Quinoa is an ancient grain that is native to the Andes mountains of South America. It has been eaten for 5000 years by the people who live in this region. It was highly valued by the Incas, and is thought to have been a staple of their diets.
Botanically, quinoa (pronounced “KEEN-wah” in English) is from the genus Chenopodium (aka goosefoots), which contains around 150 species of plants found worldwide, including the common and widely distributed pigweed/lamb’s quarters. Like many of its relatives, quinoa leaves are edible, but it’s the seeds that are most highly prized.
Quinoa seeds are high in protein, and contain all of the essential amino acids needed by humans, which makes it a ‘complete’ protein. It’s also high in fiber and minerals, quick-cooking and very tasty. Cooked in a saucepan, it is done in 15-20 minutes. If I’m not in a hurry, I usually cook it in the rice cooker. It takes longer that way (depending on the rice cooker cycle time), but doesn’t require any effort or attention once you press the start button. Either way, you combine 1 part quinoa with 2 parts water (or broth).
Quinoa can be grown much like amaranth, but I haven’t yet tried growing it myself. I usually buy quinoa in bulk. I’ve found it that way in health food stores, coops, and at markets like Whole Foods. In addition to the usual white variety, there is also a red quinoa available in many stores. So far I’ve not found the red in bulk, but it is available in packages in several brands.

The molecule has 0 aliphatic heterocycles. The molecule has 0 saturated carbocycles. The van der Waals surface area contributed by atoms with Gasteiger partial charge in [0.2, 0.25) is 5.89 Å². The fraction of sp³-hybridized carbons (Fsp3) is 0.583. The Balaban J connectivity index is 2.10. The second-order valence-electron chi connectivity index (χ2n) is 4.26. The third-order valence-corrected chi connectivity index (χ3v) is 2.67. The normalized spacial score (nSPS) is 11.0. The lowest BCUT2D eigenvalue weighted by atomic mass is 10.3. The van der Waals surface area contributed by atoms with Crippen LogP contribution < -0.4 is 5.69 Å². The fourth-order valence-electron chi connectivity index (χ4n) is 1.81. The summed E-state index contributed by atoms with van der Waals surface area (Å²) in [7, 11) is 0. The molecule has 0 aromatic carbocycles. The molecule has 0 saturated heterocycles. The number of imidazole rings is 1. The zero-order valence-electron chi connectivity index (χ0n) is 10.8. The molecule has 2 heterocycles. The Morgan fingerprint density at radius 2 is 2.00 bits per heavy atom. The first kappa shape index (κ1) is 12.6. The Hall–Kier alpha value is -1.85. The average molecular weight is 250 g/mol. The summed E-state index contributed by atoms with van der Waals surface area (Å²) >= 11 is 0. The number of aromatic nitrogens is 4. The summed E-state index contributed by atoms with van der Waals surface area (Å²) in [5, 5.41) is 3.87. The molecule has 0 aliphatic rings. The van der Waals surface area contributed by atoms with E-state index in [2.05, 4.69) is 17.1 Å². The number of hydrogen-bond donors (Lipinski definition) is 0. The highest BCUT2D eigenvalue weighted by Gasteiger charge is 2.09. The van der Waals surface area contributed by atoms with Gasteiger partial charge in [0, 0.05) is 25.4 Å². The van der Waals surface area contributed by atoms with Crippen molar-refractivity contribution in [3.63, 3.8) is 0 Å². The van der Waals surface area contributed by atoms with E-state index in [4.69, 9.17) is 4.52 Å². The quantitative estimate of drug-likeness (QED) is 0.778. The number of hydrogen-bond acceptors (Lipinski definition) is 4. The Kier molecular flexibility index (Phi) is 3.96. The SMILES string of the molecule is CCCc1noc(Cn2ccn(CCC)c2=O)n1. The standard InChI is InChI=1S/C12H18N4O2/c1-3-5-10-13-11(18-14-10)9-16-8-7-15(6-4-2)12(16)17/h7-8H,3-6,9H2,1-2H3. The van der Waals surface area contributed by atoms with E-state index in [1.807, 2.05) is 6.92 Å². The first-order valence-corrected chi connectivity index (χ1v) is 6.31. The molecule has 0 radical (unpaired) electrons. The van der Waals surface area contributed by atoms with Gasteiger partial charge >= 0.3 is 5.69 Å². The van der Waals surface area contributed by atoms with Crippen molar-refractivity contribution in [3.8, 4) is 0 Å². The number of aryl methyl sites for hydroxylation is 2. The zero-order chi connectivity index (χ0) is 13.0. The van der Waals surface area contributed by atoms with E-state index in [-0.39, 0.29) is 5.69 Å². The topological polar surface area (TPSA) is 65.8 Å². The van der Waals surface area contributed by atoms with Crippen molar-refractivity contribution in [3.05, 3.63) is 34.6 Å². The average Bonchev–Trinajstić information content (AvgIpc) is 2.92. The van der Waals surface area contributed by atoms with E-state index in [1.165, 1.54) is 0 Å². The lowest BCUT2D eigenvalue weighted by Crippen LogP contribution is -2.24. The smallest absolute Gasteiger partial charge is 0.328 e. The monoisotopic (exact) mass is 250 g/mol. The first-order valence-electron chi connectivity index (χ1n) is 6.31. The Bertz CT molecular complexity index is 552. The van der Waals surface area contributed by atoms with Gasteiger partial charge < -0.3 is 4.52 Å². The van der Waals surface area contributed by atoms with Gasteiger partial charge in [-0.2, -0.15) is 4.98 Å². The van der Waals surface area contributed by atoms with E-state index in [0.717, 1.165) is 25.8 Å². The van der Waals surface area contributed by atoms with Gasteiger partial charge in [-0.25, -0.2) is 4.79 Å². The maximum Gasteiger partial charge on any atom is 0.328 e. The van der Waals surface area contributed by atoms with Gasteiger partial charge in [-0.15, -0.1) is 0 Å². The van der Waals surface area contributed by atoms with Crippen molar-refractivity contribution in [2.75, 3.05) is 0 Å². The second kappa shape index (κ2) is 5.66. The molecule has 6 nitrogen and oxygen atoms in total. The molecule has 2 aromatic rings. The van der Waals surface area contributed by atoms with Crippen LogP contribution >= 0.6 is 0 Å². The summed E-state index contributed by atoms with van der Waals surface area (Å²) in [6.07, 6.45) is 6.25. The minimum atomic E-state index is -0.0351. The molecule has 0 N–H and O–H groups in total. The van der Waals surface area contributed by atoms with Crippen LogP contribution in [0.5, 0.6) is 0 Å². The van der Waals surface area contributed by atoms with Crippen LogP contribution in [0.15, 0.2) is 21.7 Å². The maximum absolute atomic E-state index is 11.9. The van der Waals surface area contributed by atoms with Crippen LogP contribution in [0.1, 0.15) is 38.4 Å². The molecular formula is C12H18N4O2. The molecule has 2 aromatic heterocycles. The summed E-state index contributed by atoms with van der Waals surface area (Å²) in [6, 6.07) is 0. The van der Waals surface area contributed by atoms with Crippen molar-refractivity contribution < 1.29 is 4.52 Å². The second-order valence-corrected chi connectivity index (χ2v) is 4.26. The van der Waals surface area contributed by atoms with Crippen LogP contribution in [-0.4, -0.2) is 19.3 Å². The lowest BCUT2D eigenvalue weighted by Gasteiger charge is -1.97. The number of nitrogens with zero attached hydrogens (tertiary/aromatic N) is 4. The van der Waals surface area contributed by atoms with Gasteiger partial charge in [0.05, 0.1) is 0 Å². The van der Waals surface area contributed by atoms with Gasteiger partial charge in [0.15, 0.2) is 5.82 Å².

In its natural state, the quinoa seeds are covered with saponin, a bitter tasting soapy substance. The saponin is beneficial to the quinoa plant, as it makes the seeds unpalatable to birds, allowing it to be cultivated easily and without protection. Most quinoa sold in the U.S. has been pre-rinsed to remove the saponin. If the package doesn’t specify it has been rinsed, you should put the seeds in a fine meshed strainer and rinse thoroughly with cold water, then let drain before cooking.
I can’t taste much difference between the white and red quinoa. I sometimes like to mix the two together, which makes for a pretty presentation. If you look closely at the cooked seeds, you can see the germ, which is the curly white part.
Quinoa is pretty versatile in the kitchen. We love it in stuffed peppers, where it can replace the usual rice and add extra nutrition. I also make a salad with it using roasted or dried tomatoes. I’ll post that recipe soon (I need to get a photo of it first). Cooking Light has a recipe for a quinoa side dish with apples and almonds that we like. There are also a lot of quinoa pilaf recipes floating around, but I’ve yet to settle on any as favorites.
If you haven’t yet tasted quinoa, it is definitely worth trying. It has quickly become a favorite here at Happy Acres. Try it, and you just might agree with the Incas who called it the ‘Mother Grain’.